I’ve been neglecting you a bit, I’m afraid. This is because I’ve been posting regular posts for my current Torah client at their special blog, and I haven’t had energy to do two lots of posts or to set up proper cross-posting. Check out last week’s post A single mistake invalidates the entire sefer Torah (with spiffy new photographs) and then continue reading below:

A few weeks ago I wrote this in the Torah:
Ad yashovet hamayimעד ישבת המים, the nonsensical phrase until the feminine singular water sat [thanks Heloise for pointing that out]. The passage in question is וישלח את הערב ויצא יצוא ושוב עד יבשת המים מעל הארץ, He sent forth the raven, and it went out repeatedly and returned, until the waters had dried up from the earth.

יבשת vs ישבת, you see. Both versions make sense, but one of them is wrong, and so it has to be fixed.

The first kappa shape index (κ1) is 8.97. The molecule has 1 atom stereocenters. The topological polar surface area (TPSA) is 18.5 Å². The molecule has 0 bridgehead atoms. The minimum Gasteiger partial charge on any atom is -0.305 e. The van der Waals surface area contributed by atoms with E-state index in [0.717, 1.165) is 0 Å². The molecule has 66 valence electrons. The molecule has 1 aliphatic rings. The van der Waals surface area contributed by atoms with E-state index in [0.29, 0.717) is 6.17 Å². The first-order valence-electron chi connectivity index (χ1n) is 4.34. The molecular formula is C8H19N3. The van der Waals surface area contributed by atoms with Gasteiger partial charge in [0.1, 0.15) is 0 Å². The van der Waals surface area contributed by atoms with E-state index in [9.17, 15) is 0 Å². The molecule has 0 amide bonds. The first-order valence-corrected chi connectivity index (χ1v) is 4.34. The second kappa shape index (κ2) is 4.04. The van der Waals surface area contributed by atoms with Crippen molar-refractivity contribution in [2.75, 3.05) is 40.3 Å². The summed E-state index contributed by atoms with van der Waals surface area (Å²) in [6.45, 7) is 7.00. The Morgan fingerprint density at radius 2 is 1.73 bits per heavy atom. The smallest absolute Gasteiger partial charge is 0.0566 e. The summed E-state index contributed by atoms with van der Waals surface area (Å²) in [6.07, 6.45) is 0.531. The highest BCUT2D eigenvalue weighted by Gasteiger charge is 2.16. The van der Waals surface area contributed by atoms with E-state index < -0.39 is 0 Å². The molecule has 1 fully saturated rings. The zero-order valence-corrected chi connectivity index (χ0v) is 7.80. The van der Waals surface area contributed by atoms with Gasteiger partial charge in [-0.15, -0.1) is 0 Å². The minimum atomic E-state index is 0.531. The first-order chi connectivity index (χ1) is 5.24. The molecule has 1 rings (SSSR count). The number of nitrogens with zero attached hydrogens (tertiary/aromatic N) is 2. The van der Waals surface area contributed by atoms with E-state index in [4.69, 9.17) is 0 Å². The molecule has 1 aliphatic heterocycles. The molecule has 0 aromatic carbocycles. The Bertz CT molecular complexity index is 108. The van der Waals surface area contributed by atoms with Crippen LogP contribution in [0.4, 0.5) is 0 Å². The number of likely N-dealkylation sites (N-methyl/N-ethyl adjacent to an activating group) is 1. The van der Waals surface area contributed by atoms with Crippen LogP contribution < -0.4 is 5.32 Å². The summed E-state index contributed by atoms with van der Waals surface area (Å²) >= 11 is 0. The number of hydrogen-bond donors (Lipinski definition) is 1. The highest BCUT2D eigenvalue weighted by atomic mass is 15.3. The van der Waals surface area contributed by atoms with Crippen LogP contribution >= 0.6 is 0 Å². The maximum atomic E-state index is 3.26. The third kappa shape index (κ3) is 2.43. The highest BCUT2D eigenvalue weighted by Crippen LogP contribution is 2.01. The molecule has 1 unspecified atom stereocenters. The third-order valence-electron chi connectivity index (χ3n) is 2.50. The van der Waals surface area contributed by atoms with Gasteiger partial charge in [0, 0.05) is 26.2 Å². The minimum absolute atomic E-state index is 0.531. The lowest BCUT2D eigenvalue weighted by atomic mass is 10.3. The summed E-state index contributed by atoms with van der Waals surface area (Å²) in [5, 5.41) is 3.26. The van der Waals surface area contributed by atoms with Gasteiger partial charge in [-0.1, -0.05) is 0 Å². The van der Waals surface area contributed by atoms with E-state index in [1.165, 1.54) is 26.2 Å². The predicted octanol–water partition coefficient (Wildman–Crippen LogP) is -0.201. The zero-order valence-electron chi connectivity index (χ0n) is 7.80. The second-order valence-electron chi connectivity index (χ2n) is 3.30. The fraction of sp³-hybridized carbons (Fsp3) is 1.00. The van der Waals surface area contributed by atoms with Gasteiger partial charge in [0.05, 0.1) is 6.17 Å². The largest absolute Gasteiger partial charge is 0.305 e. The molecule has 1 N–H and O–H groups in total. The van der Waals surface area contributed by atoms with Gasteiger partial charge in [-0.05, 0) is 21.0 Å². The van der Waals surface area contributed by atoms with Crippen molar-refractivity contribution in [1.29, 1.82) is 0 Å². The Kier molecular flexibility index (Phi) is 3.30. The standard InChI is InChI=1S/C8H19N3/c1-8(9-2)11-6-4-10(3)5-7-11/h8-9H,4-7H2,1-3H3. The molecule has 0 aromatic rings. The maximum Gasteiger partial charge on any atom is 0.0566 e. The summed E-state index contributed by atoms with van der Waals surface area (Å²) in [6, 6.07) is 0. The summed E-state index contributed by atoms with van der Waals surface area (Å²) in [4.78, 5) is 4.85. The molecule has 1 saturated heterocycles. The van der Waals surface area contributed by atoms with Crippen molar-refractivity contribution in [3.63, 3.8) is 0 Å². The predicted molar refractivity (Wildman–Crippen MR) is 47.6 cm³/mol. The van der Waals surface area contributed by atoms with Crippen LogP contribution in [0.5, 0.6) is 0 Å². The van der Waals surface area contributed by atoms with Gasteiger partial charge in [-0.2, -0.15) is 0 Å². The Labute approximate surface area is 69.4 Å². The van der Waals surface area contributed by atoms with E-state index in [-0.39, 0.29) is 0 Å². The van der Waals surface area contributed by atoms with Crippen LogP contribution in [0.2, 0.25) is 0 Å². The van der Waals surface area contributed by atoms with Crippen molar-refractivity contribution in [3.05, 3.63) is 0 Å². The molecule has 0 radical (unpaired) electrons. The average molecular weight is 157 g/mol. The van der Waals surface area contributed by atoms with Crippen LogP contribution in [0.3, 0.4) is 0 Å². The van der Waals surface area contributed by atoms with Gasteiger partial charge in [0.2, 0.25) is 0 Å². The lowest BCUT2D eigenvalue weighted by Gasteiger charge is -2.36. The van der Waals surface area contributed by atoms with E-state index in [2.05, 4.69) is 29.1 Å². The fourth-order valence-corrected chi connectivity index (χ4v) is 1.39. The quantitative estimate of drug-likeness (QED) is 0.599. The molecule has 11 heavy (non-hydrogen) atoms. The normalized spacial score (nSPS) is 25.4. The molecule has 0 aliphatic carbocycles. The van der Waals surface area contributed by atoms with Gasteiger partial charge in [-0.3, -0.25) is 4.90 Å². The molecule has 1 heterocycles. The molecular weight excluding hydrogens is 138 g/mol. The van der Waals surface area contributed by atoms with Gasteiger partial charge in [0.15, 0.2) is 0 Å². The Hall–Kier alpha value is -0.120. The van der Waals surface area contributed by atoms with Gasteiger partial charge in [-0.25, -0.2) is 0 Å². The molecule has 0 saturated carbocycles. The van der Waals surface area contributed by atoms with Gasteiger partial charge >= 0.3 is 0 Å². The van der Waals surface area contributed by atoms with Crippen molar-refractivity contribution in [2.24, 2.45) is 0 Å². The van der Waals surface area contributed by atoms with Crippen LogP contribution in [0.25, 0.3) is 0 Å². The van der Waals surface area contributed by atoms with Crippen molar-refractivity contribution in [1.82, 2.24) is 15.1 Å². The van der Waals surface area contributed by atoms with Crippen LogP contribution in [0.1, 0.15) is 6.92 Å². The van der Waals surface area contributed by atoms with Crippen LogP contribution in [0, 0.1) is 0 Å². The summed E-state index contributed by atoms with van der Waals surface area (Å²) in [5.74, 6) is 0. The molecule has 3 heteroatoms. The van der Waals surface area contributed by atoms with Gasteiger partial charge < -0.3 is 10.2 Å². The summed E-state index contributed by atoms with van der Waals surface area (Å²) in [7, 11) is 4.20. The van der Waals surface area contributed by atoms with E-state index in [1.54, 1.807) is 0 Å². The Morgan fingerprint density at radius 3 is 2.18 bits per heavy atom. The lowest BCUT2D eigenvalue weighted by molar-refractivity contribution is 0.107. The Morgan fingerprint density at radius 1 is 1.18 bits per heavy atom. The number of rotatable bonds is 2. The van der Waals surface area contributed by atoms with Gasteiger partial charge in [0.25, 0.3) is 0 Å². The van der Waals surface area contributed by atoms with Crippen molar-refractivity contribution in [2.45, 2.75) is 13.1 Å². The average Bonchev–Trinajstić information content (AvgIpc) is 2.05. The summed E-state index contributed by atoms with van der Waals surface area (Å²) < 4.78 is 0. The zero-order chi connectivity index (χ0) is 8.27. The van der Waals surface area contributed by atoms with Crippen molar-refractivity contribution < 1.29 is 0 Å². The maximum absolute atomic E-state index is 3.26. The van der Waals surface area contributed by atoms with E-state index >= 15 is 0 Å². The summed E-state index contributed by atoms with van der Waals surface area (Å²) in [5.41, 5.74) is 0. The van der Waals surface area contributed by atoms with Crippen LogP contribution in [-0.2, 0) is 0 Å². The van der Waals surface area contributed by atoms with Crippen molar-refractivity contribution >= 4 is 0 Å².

Tools for fixing, left to right: electric eraser, scalpel, burnishing tool, rose thorn, eraser.

As discussed last week, you first remove the ink. Some like to use electric erasers for this; with the right grade of abrasive tip, the electric eraser makes short work of the ink. At present I’m in a phase of preferring a scalpel; what you lose on speed, you gain in finesse.
Eventually it’s all gone. At this point, you use the eraser to clear any bits of ink that didn’t brush off. Then you burnish the surface so that it’s good to write on. You use the rose thorn to re-score the line (it’s hard and about the right thickness to match the existing lines, plus extensive biblical/poetic symbolism of roses).
Rewrite properly. They stand out a bit while they’re still wet…
…but once they’ve dried you can’t really tell the difference.

Mirrored from hasoferet.com.

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February 2017

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